Tag Archives: art

Arts: The A in Steam

It would be hard to find anyone these days who doesn’t know about STEM—science, technology, engineering, and math—which are the skills our children need to learn if they’re going to become the leaders of tomorrow. But many people (including everyone here at Parents@Play) believe that the arts, in all its many variations, are also critical skills. Hence STEAM, which adds an A to the mix. If you’ve been searching for some great art-related activities to do with your family, look no further—we’ve got you covered.

Fab Foil Nail Roller (Alex)

fab foil nail rollerWho would have thought that there’d be so many ways to decorate nails? With this kit, attach a double sided sticker to the nail, roll some foil onto the exposed side of the sticker, and you’re ready to hit the town with nails a-shimmering. No nail polish needed, which his good news for people who have trouble with the smell (although you can add topcoat to protect your manicure). Comes with 30 foil strips, a storage pouch, and instructions. For ages 8+. Under $22. http://www.alexbrands.com/

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Bridging the Gap Between Preschool Fun and Learning

The new school year is well underway and, hopefully, the kids are learning a ton of things that will enable them to support us in our old age. In the meantime, though, we want them to have as much fun as they can both in and out of school. For little kids, the key is combining learning and fun, and since we’re the ones with the wallets it’s up to us to give them the tools to do just that. ALEX Toys, one of our favorites, has a number of wonderful products that you can do with your kids and have fun at the same time.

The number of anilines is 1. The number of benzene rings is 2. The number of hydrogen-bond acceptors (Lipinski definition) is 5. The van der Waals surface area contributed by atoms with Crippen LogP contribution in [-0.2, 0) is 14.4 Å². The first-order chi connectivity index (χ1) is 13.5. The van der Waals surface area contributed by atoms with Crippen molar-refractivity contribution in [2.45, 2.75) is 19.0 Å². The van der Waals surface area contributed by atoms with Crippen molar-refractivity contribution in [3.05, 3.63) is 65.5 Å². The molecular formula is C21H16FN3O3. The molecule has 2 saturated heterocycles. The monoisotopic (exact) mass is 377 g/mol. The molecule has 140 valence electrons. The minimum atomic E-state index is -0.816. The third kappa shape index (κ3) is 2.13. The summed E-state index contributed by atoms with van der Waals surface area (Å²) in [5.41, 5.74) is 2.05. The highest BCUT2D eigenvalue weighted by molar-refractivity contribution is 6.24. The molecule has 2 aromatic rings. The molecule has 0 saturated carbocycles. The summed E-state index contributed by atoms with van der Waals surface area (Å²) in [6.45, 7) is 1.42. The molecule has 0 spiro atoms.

ready set write alexReady, Set, Write, and Wipe (Alex Toys)
A perfect way for little kids to learn and practice their numbers and letters—and for bigger kids to get their handwriting into shape—without wasting an entire tree’s worth of paper. Ready, Set, Write, and Wipe is a 19-page, spiral-bound book. Each page has brightly colored illustrations (G for Goat, for example, or 10 stacked blocks) and a place for kids to trace the number or the first letter of the word. There’s also plenty of space for freehand (non-tracing) practice. Best of all, when the kids are done, just wipe the page and they can do it all again. The one downside is that the marker can stain clothing. For kids 3 and up (but if your kids are that young, you need to keep an eye on them). $19.95 at www.alextoys.com/.

ready set tell time alexReady, Set, Tell Time (ALEX Toys)
We may be living in a digital world, but kids still need to learn how to tell time on a clock with hands (if for no other reason than so they’ll know what the words “clockwise” and “counterclockwise” or the phrase “I’ve got your 6” mean).  Ready, Set, Tell Time gives kids a number of different ways to learn how to tell time. The clock itself, is cheerful and has hands that are easily manipulated by little fingers. The kit also comes with a puzzle (with numbers that punch out and can be placed on the clock) and a lot of cards. The flash cards are what you’d expect, but they add some tactile learning by having the child move the clock’s hands to match what’s on the card. The activity cards do a nice job of making time a little less abstract by getting the child to associate specific times with activities that generally happen at those times (breakfast lunch, and so on). More than just a pretty (clock) face, it sells for $18.95 at www.alextoys.com/.

my first mosaic alexMy First Mosaic (ALEX Toys)